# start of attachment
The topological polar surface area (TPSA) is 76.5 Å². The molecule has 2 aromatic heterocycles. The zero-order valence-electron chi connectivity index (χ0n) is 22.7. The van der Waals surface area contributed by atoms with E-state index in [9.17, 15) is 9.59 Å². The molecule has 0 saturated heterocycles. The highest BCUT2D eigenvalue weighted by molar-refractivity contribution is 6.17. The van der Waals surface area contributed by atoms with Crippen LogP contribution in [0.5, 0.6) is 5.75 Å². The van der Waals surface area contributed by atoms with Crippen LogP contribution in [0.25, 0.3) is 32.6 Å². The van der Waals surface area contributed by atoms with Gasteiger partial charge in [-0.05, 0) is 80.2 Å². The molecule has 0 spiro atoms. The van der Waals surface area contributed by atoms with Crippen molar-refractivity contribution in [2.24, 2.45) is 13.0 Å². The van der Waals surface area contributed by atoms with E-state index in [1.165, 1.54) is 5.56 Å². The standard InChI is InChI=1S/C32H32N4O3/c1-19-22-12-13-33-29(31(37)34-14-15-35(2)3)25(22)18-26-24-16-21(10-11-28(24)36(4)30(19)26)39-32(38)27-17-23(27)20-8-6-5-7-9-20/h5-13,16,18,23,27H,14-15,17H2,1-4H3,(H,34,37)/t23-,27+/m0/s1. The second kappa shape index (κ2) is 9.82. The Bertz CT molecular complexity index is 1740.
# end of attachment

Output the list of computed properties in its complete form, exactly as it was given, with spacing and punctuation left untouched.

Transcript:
The topological polar surface area (TPSA) is 76.5 Å². The molecule has 2 aromatic heterocycles. The zero-order valence-electron chi connectivity index (χ0n) is 22.7. The van der Waals surface area contributed by atoms with E-state index in [9.17, 15) is 9.59 Å². The molecule has 0 saturated heterocycles. The highest BCUT2D eigenvalue weighted by molar-refractivity contribution is 6.17. The van der Waals surface area contributed by atoms with Crippen LogP contribution in [0.5, 0.6) is 5.75 Å². The van der Waals surface area contributed by atoms with Crippen LogP contribution in [0.25, 0.3) is 32.6 Å². The van der Waals surface area contributed by atoms with Gasteiger partial charge in [-0.05, 0) is 80.2 Å². The molecule has 0 spiro atoms. The van der Waals surface area contributed by atoms with Crippen molar-refractivity contribution in [2.24, 2.45) is 13.0 Å². The van der Waals surface area contributed by atoms with E-state index in [1.165, 1.54) is 5.56 Å². The standard InChI is InChI=1S/C32H32N4O3/c1-19-22-12-13-33-29(31(37)34-14-15-35(2)3)25(22)18-26-24-16-21(10-11-28(24)36(4)30(19)26)39-32(38)27-17-23(27)20-8-6-5-7-9-20/h5-13,16,18,23,27H,14-15,17H2,1-4H3,(H,34,37)/t23-,27+/m0/s1. The second kappa shape index (κ2) is 9.82. The Bertz CT molecular complexity index is 1740.